Since justice must be done in the world, evil Kalum was arrested and imprisoned as he deserved.


Part 2

He took part in the tournaments and always beat the others, winning lots of prizes, as well as Caliph's admiration. Sayed, however, never revealed his name, but just mentioned that he was a horseman from distant Cairo.

Now it so happens that the Caliph, Harun-el-Rascid, liked to wander through the city at night, disguised as a beggar or merchant, to hear what folk had to say about him. Not to spy on them, but to try and put right any mistakes he might have made. Sometimes, he was accompanied by his chief minister. Well, one night, as Sayed was going home to Kalum's bazaar, he heard shouts and the sounds of struggle. Four men had attacked two others in a dark corner. The brave young man immediately came to the rescue by killing two of the attackers and chasing the others away. When it was all over, the two victims thanked Sayed and asked him,

"Brave youth, what's your name?" "My name is Sayed," came the reply. "I'm Kalum the merchant's shop assistant." "Hmm," said one of the two men, "you seem to be more of a gentleman than a shop assistant. However, take this ring as a reward for what you did for me." Then the other man spoke,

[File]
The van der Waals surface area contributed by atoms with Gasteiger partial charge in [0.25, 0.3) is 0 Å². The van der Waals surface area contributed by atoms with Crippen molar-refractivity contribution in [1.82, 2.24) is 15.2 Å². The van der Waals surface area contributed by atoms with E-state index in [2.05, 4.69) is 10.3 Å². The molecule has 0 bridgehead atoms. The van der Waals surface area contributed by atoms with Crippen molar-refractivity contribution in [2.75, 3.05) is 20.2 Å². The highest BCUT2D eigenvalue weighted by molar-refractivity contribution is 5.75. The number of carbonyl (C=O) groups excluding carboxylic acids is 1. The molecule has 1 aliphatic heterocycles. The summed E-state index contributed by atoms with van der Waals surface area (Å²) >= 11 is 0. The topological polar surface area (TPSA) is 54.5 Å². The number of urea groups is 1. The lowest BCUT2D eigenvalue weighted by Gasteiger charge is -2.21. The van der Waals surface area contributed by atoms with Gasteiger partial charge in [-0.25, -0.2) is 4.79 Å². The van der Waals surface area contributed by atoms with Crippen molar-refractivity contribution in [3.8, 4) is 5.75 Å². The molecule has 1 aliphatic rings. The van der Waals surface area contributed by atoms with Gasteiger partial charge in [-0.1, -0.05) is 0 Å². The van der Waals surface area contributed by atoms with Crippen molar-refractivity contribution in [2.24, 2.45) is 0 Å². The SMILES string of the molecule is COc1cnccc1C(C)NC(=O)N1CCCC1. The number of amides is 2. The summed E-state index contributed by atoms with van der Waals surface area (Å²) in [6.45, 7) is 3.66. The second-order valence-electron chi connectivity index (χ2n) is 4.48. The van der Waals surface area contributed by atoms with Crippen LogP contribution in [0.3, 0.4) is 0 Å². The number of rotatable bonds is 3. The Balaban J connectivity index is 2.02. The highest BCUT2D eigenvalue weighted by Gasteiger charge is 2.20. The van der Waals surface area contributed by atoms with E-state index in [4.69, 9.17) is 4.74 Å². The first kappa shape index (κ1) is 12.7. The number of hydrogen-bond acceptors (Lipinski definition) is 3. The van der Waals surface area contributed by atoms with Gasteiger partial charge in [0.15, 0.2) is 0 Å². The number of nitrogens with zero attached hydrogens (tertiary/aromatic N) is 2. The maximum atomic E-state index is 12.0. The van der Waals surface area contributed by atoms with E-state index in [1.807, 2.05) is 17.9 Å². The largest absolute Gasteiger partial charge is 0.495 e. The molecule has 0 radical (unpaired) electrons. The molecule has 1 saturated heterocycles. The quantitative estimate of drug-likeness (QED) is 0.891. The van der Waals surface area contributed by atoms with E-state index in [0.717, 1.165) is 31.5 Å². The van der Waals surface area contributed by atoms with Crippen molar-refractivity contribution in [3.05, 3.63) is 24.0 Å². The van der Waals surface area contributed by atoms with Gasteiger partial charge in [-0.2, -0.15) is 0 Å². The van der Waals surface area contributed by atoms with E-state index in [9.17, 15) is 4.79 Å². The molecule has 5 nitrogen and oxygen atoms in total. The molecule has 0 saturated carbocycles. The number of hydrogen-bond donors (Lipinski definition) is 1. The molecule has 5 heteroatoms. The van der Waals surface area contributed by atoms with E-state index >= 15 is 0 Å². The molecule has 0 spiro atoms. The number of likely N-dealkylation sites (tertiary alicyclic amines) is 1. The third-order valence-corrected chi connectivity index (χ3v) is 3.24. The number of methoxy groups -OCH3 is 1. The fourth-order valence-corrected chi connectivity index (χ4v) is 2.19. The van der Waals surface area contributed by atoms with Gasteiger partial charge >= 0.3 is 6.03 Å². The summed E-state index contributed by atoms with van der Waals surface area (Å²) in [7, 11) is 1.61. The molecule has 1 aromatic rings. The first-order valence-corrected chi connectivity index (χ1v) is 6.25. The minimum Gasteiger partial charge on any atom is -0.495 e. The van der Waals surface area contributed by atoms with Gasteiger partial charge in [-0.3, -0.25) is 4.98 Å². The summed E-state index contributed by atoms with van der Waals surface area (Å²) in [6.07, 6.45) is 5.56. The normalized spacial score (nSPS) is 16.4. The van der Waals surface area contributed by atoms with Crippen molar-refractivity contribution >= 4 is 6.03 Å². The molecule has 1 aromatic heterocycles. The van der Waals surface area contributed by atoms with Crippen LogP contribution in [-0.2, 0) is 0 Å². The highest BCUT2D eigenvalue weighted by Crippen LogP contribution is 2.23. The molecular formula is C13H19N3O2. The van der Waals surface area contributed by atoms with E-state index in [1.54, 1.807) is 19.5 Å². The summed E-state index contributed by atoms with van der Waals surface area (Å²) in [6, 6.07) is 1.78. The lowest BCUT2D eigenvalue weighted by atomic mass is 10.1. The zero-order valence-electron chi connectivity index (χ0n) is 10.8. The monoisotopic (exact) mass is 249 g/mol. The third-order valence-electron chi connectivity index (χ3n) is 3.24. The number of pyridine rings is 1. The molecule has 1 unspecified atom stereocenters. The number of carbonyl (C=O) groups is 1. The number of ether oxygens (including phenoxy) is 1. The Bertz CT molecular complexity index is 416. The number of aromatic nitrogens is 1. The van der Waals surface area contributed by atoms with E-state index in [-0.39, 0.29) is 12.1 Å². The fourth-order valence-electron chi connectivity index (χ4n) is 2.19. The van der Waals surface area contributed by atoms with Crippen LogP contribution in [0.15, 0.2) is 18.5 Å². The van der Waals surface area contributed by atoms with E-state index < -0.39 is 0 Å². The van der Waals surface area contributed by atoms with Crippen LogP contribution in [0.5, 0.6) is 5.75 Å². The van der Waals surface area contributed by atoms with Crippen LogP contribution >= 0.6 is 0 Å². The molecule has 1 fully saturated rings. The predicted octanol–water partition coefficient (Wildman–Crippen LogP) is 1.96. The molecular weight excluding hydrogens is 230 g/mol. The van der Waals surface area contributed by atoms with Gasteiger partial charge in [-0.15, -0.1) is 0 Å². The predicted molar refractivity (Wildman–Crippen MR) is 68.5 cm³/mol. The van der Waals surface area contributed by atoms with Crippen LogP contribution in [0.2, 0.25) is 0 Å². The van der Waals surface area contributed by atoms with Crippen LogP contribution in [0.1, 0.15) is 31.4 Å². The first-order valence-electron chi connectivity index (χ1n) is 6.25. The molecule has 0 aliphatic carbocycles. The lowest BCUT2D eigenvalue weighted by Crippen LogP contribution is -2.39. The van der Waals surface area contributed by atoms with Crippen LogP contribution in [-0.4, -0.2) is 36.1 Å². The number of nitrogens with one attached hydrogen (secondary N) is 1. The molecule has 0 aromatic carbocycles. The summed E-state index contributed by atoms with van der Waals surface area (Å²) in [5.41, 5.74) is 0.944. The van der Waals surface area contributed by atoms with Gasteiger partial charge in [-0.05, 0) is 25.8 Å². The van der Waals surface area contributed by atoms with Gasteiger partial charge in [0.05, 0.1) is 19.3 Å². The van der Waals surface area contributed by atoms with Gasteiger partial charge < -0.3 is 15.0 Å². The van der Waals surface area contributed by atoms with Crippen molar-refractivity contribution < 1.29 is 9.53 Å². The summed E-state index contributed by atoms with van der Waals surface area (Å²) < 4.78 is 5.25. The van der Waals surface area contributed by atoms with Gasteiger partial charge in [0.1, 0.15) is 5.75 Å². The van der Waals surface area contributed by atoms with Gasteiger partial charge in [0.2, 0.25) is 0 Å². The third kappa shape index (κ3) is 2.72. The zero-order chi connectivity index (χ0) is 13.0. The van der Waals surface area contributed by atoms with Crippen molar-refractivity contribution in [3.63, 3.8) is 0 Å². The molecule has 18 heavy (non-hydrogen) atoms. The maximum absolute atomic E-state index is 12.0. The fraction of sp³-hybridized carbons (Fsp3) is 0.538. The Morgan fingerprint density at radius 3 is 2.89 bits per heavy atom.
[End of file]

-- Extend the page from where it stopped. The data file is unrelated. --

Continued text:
"And this bag of coins. You've saved my life and you deserve it. Goodbye!" And away they went.

Sayed stood there with the ring and bag in his hand. With these he could now find a ship and go home.

Next day he said to Kalum, "I'm leaving. I shan't be working for you any longer." "And where are you going to?" asked Kalum.

"Home!" answered Sayed.

"Home? But it's a costly journey, and with the wages I pay you." Sayed smiled,

"Your pay certainly wouldn't take me far, but." and he held out the bag, "but this money will. Farewell!" However, wicked Kalum was not to be defeated. He told the police Sayed had stolen a bag of gold. The young man was immediately arrested. The chief of police asked him,

"Who gave you this money?" "A man I'd never seen before," was the honest reply. Sayed was judged a thief and sentenced to deportation to Thirsty Island, the home of the worst kind of criminals.